- What if a respected politician, one with unanimously accepted positions on a wide range of issues, does or says something antidemocratic? Will that have any impact on the voting patterns and electoral behavior?
In a recent article in the American Political Science review by Matthew H. Graham and Milan W. Svolik of Yale University, an interesting hypothesis has been raised - what if a respected politician, one with unanimously accepted positions on a wide range of issues, does or says something antidemocratic? Will that have any impact on the voting patterns and electoral behavior? Svolik and Graham make astute determinations on the state of the American political system, reflected by how much voters actually care about democracy, and how likely it is for a politically-charged and highly partisan electorate to take a stand against undemocratic behavior, especially if it is coming from a preferred candidate.
The study, through conducting randomised surveys, determined that approximately 3.5 percent of voters would choose to defect from a candidate of their choice, on the basis of undemocratic statements or actions - adding that this small fraction of voters are equally distributed between left and right leaning voters. Svolik and Graham add that there is a social norm prevalent in the United States through which individuals feel compelled to express pro-democratic views, at risk of being ostracised or judged, and this sort of “social conditioning” elicits a knee-jerk reaction to questions pertaining to democratic stability.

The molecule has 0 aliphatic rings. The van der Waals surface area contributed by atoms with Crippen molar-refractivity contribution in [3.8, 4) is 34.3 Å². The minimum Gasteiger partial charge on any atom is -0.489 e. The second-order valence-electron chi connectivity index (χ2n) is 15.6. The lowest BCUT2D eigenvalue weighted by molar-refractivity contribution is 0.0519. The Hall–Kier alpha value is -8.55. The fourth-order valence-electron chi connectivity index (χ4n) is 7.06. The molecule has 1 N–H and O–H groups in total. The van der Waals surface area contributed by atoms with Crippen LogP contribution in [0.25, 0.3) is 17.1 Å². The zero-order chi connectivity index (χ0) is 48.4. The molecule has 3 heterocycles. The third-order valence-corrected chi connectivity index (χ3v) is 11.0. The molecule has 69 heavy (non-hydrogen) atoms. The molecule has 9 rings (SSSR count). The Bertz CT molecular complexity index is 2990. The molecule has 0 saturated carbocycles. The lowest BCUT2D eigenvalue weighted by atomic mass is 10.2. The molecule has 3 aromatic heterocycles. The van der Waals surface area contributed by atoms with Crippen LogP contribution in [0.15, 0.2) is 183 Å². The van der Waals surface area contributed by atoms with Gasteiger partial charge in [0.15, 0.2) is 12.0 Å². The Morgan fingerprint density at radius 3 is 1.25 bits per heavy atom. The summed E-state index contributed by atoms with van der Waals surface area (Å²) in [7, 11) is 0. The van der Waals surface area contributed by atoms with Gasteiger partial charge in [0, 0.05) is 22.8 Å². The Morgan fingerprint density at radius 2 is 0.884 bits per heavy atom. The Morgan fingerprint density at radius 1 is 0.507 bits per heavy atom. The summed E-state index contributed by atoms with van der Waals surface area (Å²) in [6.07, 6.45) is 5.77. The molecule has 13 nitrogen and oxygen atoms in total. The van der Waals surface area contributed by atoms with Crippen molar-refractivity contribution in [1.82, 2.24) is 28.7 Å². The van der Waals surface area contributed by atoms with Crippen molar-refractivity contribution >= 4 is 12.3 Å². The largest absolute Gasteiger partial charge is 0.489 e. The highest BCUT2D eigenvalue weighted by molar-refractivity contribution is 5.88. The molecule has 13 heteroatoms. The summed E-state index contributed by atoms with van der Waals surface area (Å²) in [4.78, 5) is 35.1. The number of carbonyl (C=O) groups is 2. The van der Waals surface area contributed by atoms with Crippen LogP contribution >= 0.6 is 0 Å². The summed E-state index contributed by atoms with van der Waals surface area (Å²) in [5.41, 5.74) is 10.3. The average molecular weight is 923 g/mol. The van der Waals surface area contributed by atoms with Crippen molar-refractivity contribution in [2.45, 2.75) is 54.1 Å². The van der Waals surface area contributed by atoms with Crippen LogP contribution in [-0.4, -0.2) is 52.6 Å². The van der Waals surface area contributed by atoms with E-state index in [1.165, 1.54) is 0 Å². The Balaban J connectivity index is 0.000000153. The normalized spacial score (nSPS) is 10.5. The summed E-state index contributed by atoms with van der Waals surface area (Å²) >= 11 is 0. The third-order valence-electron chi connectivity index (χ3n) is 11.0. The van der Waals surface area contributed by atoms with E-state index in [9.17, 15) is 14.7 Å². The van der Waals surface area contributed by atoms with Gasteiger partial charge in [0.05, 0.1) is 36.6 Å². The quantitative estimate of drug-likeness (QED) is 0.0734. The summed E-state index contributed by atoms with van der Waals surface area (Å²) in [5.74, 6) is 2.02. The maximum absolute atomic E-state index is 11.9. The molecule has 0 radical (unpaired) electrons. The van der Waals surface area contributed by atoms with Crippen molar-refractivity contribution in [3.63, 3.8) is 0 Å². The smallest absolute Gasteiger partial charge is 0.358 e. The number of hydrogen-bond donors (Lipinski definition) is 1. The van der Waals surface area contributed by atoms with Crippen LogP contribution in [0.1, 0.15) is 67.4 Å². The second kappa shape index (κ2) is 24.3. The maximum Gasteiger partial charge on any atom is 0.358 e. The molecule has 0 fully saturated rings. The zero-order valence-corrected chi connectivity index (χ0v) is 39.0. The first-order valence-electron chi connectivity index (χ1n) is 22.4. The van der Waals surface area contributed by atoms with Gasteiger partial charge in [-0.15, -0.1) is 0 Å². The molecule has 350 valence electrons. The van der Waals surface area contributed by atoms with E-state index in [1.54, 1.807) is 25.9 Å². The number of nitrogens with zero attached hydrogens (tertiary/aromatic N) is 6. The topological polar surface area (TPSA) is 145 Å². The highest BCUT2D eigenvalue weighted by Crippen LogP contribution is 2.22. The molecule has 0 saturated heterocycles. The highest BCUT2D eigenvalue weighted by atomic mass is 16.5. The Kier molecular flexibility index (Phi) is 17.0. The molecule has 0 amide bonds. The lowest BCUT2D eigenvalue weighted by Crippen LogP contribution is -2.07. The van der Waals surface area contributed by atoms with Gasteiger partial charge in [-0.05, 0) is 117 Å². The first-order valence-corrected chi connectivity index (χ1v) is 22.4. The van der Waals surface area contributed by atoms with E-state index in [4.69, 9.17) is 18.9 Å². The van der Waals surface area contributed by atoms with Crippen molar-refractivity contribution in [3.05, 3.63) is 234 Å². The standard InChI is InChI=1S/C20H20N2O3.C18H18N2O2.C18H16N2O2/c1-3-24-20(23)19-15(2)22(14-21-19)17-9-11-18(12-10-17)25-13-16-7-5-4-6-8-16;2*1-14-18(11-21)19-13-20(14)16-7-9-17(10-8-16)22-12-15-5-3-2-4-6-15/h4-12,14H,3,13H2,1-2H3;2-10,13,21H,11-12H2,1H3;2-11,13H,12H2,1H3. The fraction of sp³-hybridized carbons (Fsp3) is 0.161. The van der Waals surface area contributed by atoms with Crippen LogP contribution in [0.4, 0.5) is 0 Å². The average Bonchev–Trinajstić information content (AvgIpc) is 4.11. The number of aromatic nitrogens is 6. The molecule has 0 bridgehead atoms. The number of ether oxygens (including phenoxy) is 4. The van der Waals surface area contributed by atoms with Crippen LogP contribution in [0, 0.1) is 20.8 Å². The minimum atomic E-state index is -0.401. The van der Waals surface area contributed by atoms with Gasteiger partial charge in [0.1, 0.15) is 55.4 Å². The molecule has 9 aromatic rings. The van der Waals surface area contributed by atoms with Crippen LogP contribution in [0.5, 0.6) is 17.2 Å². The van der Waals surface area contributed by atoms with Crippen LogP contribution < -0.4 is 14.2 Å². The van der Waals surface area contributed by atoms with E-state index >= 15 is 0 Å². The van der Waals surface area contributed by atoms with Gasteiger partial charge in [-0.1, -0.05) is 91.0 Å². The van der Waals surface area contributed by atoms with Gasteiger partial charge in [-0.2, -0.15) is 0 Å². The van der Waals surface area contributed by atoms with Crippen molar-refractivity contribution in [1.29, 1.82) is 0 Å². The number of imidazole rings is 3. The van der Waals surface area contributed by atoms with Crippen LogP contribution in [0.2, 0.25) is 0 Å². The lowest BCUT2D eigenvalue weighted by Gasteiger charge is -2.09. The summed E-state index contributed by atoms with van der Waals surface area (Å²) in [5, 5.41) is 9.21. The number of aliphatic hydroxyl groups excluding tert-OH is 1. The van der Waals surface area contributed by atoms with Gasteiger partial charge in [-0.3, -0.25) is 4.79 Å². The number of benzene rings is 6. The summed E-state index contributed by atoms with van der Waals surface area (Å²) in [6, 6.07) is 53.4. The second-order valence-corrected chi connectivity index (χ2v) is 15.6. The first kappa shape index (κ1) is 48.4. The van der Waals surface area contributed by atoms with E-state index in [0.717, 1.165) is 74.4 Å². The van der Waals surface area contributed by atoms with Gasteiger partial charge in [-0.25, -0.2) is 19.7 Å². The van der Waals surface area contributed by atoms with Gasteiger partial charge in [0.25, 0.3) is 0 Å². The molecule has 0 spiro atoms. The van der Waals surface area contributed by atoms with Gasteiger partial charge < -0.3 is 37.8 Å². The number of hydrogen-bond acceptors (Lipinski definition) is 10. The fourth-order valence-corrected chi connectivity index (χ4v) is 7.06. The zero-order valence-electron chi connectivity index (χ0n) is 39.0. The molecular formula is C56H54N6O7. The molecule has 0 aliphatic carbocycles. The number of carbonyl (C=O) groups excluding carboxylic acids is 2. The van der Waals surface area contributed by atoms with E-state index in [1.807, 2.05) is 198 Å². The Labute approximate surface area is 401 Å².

The study mentions that partisanship can encourage more antidemocratic action, as the electorate can be sharply divided amongst polarised political groups - with the larger political groups less likely to be held accountable for undemocratic ideals. Donald Trump, Recep Tayyip Erdoğan, Viktor Orban, and Narendra Modi - each of these world leaders represent a form of populism that has swept across the international political spectrum in recent years, and while they have been elected over a democratic platform, each of them have showed a tendency to take antidemocratic measures, which encouraged little to no accountability from the electorate. Voters are far less likely to hold politicians and public officials accountable, as far as they remain aligned with their own particular values - with the report adding that “the hypocrisy is evenly distributed”.
The report concludes by adding that according to the data collected through Graham and Svolik’s survey, individuals (regardless of their political leaning) are adept at recognising undemocratic behavior, whether that includes shutting down newspapers, or attacks on the journalistic community, or even preventing political opponents from campaigning - citizens remain the last line of defense in the effort to uphold democratic values. Unfortunately, the concoction of politically activist media organizations, and increasingly divergent political parties - which rather than gravitating centrally on the political spectrum, have now shifted towards the extremities - has consistently driven the electorate to view issues of any magnitude with an increasingly partisan lens.